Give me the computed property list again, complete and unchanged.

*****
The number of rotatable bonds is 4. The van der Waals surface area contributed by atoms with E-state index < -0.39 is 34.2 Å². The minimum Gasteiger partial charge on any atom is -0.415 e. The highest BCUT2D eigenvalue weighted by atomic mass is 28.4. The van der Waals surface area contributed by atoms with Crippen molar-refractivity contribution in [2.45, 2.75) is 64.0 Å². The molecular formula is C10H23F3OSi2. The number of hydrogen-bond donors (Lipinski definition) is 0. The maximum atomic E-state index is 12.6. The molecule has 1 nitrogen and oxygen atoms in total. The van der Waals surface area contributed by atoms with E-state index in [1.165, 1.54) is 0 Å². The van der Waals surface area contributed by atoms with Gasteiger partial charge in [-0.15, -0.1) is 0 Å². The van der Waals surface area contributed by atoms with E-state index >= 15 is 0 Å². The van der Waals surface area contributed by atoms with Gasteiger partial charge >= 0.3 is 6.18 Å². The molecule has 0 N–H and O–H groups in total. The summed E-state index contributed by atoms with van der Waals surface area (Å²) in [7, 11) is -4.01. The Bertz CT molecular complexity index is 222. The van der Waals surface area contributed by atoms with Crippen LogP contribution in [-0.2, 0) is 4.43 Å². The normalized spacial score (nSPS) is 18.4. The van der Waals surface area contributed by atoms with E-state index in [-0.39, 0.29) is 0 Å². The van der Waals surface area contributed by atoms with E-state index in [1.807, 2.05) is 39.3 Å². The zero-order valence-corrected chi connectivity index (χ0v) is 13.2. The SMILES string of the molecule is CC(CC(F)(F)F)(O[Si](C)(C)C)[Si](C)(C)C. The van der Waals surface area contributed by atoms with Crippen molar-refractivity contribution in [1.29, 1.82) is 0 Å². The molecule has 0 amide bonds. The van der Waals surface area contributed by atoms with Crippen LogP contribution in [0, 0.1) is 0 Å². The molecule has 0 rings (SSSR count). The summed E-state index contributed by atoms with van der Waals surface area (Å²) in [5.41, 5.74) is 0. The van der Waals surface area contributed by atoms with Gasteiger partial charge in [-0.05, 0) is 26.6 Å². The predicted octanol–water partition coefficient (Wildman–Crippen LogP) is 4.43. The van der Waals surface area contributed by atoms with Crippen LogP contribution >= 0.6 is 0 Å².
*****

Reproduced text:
The number of rotatable bonds is 4. The van der Waals surface area contributed by atoms with E-state index < -0.39 is 34.2 Å². The minimum Gasteiger partial charge on any atom is -0.415 e. The highest BCUT2D eigenvalue weighted by atomic mass is 28.4. The van der Waals surface area contributed by atoms with Crippen molar-refractivity contribution in [2.45, 2.75) is 64.0 Å². The molecular formula is C10H23F3OSi2. The number of hydrogen-bond donors (Lipinski definition) is 0. The maximum atomic E-state index is 12.6. The molecule has 1 nitrogen and oxygen atoms in total. The van der Waals surface area contributed by atoms with E-state index in [1.165, 1.54) is 0 Å². The van der Waals surface area contributed by atoms with Gasteiger partial charge in [-0.15, -0.1) is 0 Å². The van der Waals surface area contributed by atoms with E-state index >= 15 is 0 Å². The van der Waals surface area contributed by atoms with Gasteiger partial charge >= 0.3 is 6.18 Å². The molecule has 0 N–H and O–H groups in total. The summed E-state index contributed by atoms with van der Waals surface area (Å²) in [7, 11) is -4.01. The Bertz CT molecular complexity index is 222. The van der Waals surface area contributed by atoms with Crippen LogP contribution in [-0.2, 0) is 4.43 Å². The normalized spacial score (nSPS) is 18.4. The van der Waals surface area contributed by atoms with E-state index in [-0.39, 0.29) is 0 Å². The van der Waals surface area contributed by atoms with E-state index in [1.807, 2.05) is 39.3 Å². The zero-order valence-corrected chi connectivity index (χ0v) is 13.2. The SMILES string of the molecule is CC(CC(F)(F)F)(O[Si](C)(C)C)[Si](C)(C)C. The van der Waals surface area contributed by atoms with Crippen molar-refractivity contribution in [1.29, 1.82) is 0 Å². The molecule has 0 amide bonds. The van der Waals surface area contributed by atoms with Crippen LogP contribution in [0, 0.1) is 0 Å². The molecule has 0 rings (SSSR count). The summed E-state index contributed by atoms with van der Waals surface area (Å²) in [5.41, 5.74) is 0. The van der Waals surface area contributed by atoms with Gasteiger partial charge in [-0.05, 0) is 26.6 Å². The predicted octanol–water partition coefficient (Wildman–Crippen LogP) is 4.43. The van der Waals surface area contributed by atoms with Crippen LogP contribution >= 0.6 is 0 Å².